Development of new analgesic devices to replace opioid drugs
In recent years, the United States has been facing an important social problem relating to the use of “opioid drugs”. According to data published in 2016 by the Center for Disease Control and Prevention, the number of deaths due to opioid drug overdoses has increased to more than 42,000 per year. Typical opioid drugs such as morphine and oxytocin are commonly prescribed as an analgesic for suppressing strong pains due to cancer or surgery. However, the same mechanism that achieves results as medicine, such as elevation of mood through nerve stimulation, poses a danger that can result in abuse that causes mental and physical harm. Developing a dependence on these drugs increases the chance of overdose-related death due to breathing or heart failure. To avoid such scenarios, our “medical microneedle” has attracted attention as a new analgesic device with the potential to replace opioid drugs.
To achieve cost reductions and improve on the quality of “medical microrobots” available today.
There are various applications and shapes of microneedles. In this development project, a needle is to be secured to the scalp of a patient to promote analgesia by flowing a weak current. The tip used for this medical device was our microneedle. The device is required to not only high quality and usable by medical staff at hospitals, but also be able to be used by patients at home. Considering the pain that could result from an amateur piercing the scalp, it is essential for the needle tip to be made as fine as possible. A large share of the existing products are manufactured in Switzerland with correspondingly high processing costs and material costs.
Adopting materials suitable for medical equipment and reducing costs by utilizing mass production at our Cebu factory.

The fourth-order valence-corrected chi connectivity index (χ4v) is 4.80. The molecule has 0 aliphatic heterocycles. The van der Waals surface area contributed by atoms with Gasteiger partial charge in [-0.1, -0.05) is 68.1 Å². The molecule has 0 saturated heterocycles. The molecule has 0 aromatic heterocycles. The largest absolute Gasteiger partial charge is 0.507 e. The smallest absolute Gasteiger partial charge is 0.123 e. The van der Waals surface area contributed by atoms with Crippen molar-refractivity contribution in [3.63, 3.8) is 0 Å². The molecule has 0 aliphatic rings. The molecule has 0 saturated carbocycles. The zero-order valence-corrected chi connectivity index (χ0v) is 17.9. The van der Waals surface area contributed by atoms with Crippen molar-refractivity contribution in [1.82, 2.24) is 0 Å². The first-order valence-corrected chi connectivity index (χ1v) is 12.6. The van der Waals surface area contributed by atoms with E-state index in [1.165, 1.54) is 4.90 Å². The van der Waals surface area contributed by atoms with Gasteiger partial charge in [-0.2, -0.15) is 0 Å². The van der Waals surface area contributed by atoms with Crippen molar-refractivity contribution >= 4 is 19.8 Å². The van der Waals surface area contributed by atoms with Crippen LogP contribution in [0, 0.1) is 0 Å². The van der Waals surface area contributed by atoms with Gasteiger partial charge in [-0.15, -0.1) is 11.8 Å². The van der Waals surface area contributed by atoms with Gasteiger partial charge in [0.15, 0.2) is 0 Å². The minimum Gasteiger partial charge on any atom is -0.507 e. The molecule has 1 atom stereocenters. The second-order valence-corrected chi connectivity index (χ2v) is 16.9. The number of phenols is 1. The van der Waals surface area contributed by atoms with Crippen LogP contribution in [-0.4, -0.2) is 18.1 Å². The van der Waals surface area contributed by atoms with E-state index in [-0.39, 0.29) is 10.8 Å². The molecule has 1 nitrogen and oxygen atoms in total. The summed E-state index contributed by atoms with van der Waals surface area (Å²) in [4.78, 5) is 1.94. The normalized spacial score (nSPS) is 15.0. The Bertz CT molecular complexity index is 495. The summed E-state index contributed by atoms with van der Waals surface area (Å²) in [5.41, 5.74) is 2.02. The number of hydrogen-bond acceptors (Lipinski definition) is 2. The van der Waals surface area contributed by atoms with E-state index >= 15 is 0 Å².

Medical devices need strict certification of the materials used and quality before they can be sold to avoid various risks in the human body. It takes time to certify to new specifications each time they change, so typically manufacturers do not like to change specifications. However, the need for cost reductions and quality improvement in this development project made change of material inevitable. This was Tecdia’s chance to quickly obtain certification by adopting Ti-6Al-4V material (64 titanium), which is approved for medical use under ASTM standards (American Society for Testing and Materials). In addition, having a location suitable for affordable mass production, such as our factory in Cebu, The Philippines, also contributes greatly to cost reduction.
We received good results in terms of cost reduction and quality improvement upon evaluation of our samples and have since began carrying out tests to optimize mass production. By quickly and flexibly communicating our customer’s requests to the factory, we made it possible to produce products with short delivery times, leading to customer satisfaction.
Medical Device Manufacturers (USA)